Back in 2019, Google proudly announced they had achieved what quantum computing researchers had sought for years: proof that the esoteric technique could outperform traditional ones. But this demonstration of “quantum supremacy” is being challenged by researchers claiming to have pulled ahead of Google on a relatively normal supercomputer.
To be clear, no one is saying Google lied or misrepresented its work — the painstaking and groundbreaking research that led to the quantum supremacy announcement in 2019 is still hugely important. But if this new paper is correct, the classical versus quantum computing competition is still anybody’s game.
You can read the full story of how Google took quantum from theory to reality in the original article, but here’s the very short version. Quantum computers like Sycamore are not better than classical computers at anything yet, with the possible exception of one task: simulating a quantum computer.
It sounds like a cop-out, but the point of quantum supremacy is to show the method’s viability by finding even one highly specific and weird task that it can do better than even the fastest supercomputer. Because that gets the quantum foot in the door to expand that library of tasks. Perhaps in the end all tasks will be faster in quantum, but for Google’s purposes in 2019, only one was, and they showed how and why in great detail.
Now, a team at the Chinese Academy of Sciences led by Pan Zhang has published a paper describing a new technique for simulating a quantum computer (specifically, certain noise patterns it puts out) that appears to take a tiny fraction of the time estimated for classical computation to do so in 2019.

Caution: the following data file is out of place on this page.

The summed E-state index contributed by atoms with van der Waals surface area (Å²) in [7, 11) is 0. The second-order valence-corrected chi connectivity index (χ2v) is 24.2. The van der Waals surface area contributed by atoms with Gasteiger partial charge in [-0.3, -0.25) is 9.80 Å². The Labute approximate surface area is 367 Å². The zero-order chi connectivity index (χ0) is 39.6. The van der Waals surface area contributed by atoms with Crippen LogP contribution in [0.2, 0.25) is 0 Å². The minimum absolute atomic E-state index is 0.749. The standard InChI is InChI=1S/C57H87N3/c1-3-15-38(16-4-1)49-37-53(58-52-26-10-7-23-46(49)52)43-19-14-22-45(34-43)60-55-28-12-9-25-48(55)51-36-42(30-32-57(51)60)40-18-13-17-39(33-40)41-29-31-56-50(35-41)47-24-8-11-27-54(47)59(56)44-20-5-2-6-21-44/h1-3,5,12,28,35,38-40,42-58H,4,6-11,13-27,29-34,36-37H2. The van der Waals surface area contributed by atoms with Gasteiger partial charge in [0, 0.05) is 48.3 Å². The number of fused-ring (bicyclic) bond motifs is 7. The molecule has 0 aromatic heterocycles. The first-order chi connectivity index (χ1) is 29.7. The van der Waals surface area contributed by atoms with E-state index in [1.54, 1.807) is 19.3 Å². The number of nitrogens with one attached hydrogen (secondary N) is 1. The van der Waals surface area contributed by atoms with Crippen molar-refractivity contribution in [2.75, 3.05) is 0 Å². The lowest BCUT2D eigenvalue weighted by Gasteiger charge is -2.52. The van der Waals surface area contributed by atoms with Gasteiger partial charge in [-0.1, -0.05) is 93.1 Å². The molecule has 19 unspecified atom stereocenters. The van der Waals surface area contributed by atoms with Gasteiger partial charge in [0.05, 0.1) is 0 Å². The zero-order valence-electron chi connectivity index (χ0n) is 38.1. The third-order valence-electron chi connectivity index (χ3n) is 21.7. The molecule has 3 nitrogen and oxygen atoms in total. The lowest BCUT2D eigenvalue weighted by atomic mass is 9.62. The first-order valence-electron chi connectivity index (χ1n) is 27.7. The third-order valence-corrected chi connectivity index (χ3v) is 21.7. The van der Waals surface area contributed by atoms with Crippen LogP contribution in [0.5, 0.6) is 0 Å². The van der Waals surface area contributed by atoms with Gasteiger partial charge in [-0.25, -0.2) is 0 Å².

Not being a quantum computing expert nor a statistical physics professor myself, I can only give a general idea of the technique Zhang et al. used. They cast the problem as a large 3D network of tensors, with the 53 qubits in Sycamore represented by a grid of nodes, extruded out 20 times to represented the 20 cycles the Sycamore gates went through in the simulated process. The mathematical relationships between these tensors (each its own set of interrelated vectors) was then calculated using a cluster of 512 GPUs.
In Google’s original paper, it was estimated that performing this scale of simulation on the most powerful supercomputer available at the time (Summit at Oak Ridge National Laboratory) would take about 10,000 years — though to be clear, that was their estimate for 54 qubits doing 25 cycles; 53 qubits doing 20 is considerably less complex but would still take on the order of a few years by their estimate.
Zhang’s group claims to have done it in 15 hours. And if they had access to a proper supercomputer like Summit, it might be accomplished in a handful of seconds — faster than Sycamore. Their paper will be …read more